If the British could have counted on this much net income from any of its former colonies, they would still be colonies.

This is balanced out (perhaps) by the good features of being a part of Canadian confederation. Canada negotiates on your behalf against many world powers, that if Alberta were all alone, would ignore you mostly, and play hard with you the rest of the time (USA, EU, Mexico, China, Russia, Japan…and many others are in this list, although if you are separate, Canada will still try to use control of Alberta’s natural resources as a political and economic tool, but they’ll likely be way more honest about it.) You get passports and relatively free international travel, a stable rule-of-law type business environment with courts, while overburdened, that play by consistent rules, and access to foreign markets, stable currency, and lower government lending rates. You’d probably lose some of this (for some time) if you left Canada. Although, the correct response to this is: “all the other provinces get these goodies too…plus our money!”

The real reason you should separate, Alberta, is that you are ruled by a small cabal of politicians and business men, who govern the entire country, a mari usque ad mare, living and playing politics within an extended golden horseshoe (from Québec City, through Montreal, Ottawa, Toronto and back around to Niagara-on-the-Lake), and a little in Vancouver for good measure. Don’t believe me, look at every single prairie politician or political movement that ever went to Ottawa with an agenda: they knew out of the gate they’d have to appeal to Ontario and Québec voters in the horseshoe or it was never going to work (see Reform Party history.)

The current ruling federal Liberal government knows this: a political party does not need a single vote between BC and Manitoba to win power and stay in power in Ottawa. And they only need moderate support from urban centers outside of Ontario and Québec, and about 40% of the vote from within central Canada, to rule. It really is, for Alberta, transfer payments granting continuous opposition status (akin to taxation without representation). And unlike the lead up to the US War of Independence, Alberta is actually supposed to have representation (a promise the original 13 colonies were never given in the UK Parliament).

(Now you know why Justin Le Premier forgets your name, and only hangs out with you during Stampede, when you’re giving away free food and booze and just want to get along.)

The Upper/Lower Canada Cabal sees you Alberta at best as a vassal state, but lately, a colony, and not an independent partner in Confederation. Those provinces which initially started Canada (Ontario, Québec, Nova Scotia, New Brunswick) were very independent for colonies, with their own legal and political establishments. They enjoyed the same independence that the colonies that would eventually form the USA enjoyed, but the true north strong and free were better behaved. They entered confederation as willing partners in a commonwealth intended to provide for their mutual interests (i.e. to protect themselves from the United States, fresh off its Civil War). Prince Edward Island, British Columbia and Newfoundland joined later (being colonies of the UK, running their own affairs with the UK Parliament’s oversight). Alberta and Saskatchewan (Manitoba is a bit of an anomaly) are really of no higher position than the federal territories of Yukon, the Northwest Territories, or Nunavut.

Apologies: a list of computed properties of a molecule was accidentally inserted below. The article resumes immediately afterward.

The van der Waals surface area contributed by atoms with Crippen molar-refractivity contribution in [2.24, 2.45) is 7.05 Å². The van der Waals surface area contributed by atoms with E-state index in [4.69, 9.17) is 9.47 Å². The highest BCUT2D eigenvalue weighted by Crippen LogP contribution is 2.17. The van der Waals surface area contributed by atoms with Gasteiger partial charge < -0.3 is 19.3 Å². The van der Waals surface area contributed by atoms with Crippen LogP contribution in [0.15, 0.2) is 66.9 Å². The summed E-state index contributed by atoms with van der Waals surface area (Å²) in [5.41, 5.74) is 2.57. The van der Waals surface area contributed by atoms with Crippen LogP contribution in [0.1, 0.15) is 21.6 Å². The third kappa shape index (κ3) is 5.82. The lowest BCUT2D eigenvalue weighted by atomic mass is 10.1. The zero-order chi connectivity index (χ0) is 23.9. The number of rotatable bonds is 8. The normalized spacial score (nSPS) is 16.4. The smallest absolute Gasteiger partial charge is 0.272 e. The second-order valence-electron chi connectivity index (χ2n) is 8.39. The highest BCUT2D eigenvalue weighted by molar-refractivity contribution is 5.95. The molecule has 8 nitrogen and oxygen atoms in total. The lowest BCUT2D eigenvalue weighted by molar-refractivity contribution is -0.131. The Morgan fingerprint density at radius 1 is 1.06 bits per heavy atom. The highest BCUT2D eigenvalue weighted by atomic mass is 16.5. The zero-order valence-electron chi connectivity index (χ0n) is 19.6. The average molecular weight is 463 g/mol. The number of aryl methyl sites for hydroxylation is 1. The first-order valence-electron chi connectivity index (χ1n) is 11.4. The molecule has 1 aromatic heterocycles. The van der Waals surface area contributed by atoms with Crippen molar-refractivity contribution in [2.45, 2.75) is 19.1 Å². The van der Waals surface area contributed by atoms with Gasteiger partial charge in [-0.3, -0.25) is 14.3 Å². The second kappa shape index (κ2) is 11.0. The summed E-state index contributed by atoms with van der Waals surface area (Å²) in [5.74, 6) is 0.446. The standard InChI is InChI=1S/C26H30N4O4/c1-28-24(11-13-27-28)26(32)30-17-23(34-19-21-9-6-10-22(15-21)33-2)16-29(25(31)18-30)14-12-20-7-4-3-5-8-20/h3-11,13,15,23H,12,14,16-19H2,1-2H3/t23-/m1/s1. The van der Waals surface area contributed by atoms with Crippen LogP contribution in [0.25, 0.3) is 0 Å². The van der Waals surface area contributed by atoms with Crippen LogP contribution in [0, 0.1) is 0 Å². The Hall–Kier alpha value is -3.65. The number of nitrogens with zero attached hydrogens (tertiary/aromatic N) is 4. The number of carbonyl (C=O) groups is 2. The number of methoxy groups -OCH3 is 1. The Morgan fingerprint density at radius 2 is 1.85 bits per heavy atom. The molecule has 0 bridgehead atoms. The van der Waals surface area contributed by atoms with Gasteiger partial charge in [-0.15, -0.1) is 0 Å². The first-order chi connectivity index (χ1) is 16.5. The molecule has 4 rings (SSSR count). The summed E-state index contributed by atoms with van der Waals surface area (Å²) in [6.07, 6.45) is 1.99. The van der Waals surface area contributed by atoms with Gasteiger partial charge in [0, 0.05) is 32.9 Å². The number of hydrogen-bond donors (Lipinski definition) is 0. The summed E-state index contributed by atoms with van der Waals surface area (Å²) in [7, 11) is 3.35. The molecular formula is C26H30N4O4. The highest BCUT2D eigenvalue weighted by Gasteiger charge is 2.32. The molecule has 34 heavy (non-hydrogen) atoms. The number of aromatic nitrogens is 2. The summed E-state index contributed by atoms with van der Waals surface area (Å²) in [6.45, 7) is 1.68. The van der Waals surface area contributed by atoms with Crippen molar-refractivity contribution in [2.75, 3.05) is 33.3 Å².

The only difference is Canada didn’t want to be bothered handling all that boring stuff that other provinces handle on their own, in a large swath of the Northwest Territories, so (and this is the kicker) it created Alberta and Saskatchewan from territory Canada already held. Alberta was not an independent state or a UK colony invited to enter Canada; Alberta was created for the convenience of the federal state of Canada from its own territory.

When it has been favourable to Canada, Alberta has gotten more rights or autonomy, but only when favourable to Canada: see the Constitution Act, 1930, as an example, which gave Alberta the mines and mineral rights underlying the land it was made from, twenty-five years after it was created. Further, Alberta and Saskatchewan were modeled on the laws of Ontario and Québec (e.g. the reason for Catholic school funding protection), so as to insure the part of Canada that mattered (the center!) supported the creation of those provinces. Alberta and Saskatchewan were originally conceived as a single province, but ultimately were created separately so that they could never grow to such a size to compete with Ontario and Québec as the centers of power in Canada.

So Alberta: do you see? Your were designed to be small, and remain small, always subservient to the interests of your central Canadian masters.  You are not a partner. You’d be lucky to say you are a vassal state, but you’re not even that: Ottawa interferes far too often in your internal matters, for the sake of Canada of course! (Totally justifying ignoring that annoying division of powers in sections 91 and 92 of the Constitution Act, 1867.)

And masters they are. When you are humming along fine, ponying up funds for equalization to everyone else in Canada, and otherwise not being a bother, you get ignored. And what bliss it is. But when you are down on your luck, you get the federal government kicking at you while it can. Almost like an unwanted child, eh? Or a colony? Certainly not a partner.

Will Alberta separate?

Probably not. No one is starving in the street, subject to Gulag style forced labour, persecuted, raped, executed or otherwise trodden upon by some exercise of Canada’s authority to the extent necessary to incite an immediate revolution. There’s no ethnic cleansing or Lebensraum policy being pursued. Sorry, Alberta, but if you want out, you’re going to have to do this like former and current Danish holdings Iceland (see above, independent in 1946), the Faroe Islands and Greenland (still underway), and not Argentine or USA style, and you’d better hope not a lá South Sudan or Timor L’Este.

And going Iceland style means a long-period of independence advocacy (100+ years!) followed by some very lucky breaks. It also means having a sense of nationhood, independence, common-identity, and Alberta, you’ve got some of it, but not enough, and at the end of the day, collectively, you don’t want it. You are way too comfortable right where you are.